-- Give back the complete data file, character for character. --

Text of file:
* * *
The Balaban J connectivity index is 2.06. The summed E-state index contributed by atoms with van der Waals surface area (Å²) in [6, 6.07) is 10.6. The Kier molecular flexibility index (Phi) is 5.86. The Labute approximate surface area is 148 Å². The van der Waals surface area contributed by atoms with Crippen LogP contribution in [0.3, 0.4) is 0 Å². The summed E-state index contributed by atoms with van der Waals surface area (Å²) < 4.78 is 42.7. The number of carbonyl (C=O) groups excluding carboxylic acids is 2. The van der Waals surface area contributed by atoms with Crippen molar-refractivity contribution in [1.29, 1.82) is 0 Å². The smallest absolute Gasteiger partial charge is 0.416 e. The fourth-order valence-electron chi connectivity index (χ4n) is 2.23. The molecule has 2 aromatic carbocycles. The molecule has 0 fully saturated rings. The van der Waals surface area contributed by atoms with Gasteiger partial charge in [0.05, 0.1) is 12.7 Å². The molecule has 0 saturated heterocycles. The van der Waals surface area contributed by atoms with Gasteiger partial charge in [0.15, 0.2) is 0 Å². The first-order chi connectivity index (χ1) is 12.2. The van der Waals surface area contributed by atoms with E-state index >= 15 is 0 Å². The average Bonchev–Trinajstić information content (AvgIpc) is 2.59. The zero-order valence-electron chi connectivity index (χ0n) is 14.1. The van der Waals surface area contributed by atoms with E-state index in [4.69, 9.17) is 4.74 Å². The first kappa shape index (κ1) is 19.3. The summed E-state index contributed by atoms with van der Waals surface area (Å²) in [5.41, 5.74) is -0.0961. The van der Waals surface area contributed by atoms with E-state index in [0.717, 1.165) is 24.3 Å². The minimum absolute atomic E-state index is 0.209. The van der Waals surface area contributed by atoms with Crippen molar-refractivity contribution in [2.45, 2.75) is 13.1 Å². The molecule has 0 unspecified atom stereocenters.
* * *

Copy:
The Balaban J connectivity index is 2.06. The summed E-state index contributed by atoms with van der Waals surface area (Å²) in [6, 6.07) is 10.6. The Kier molecular flexibility index (Phi) is 5.86. The Labute approximate surface area is 148 Å². The van der Waals surface area contributed by atoms with Crippen LogP contribution in [0.3, 0.4) is 0 Å². The summed E-state index contributed by atoms with van der Waals surface area (Å²) < 4.78 is 42.7. The number of carbonyl (C=O) groups excluding carboxylic acids is 2. The van der Waals surface area contributed by atoms with Crippen molar-refractivity contribution in [1.29, 1.82) is 0 Å². The smallest absolute Gasteiger partial charge is 0.416 e. The fourth-order valence-electron chi connectivity index (χ4n) is 2.23. The molecule has 2 aromatic carbocycles. The molecule has 0 fully saturated rings. The van der Waals surface area contributed by atoms with Gasteiger partial charge in [0.05, 0.1) is 12.7 Å². The molecule has 0 saturated heterocycles. The van der Waals surface area contributed by atoms with Gasteiger partial charge in [0.15, 0.2) is 0 Å². The first-order chi connectivity index (χ1) is 12.2. The van der Waals surface area contributed by atoms with E-state index >= 15 is 0 Å². The average Bonchev–Trinajstić information content (AvgIpc) is 2.59. The zero-order valence-electron chi connectivity index (χ0n) is 14.1. The van der Waals surface area contributed by atoms with E-state index in [4.69, 9.17) is 4.74 Å². The first kappa shape index (κ1) is 19.3. The summed E-state index contributed by atoms with van der Waals surface area (Å²) in [5.41, 5.74) is -0.0961. The van der Waals surface area contributed by atoms with E-state index in [0.717, 1.165) is 24.3 Å². The minimum absolute atomic E-state index is 0.209. The van der Waals surface area contributed by atoms with Crippen molar-refractivity contribution in [2.45, 2.75) is 13.1 Å². The molecule has 0 unspecified atom stereocenters.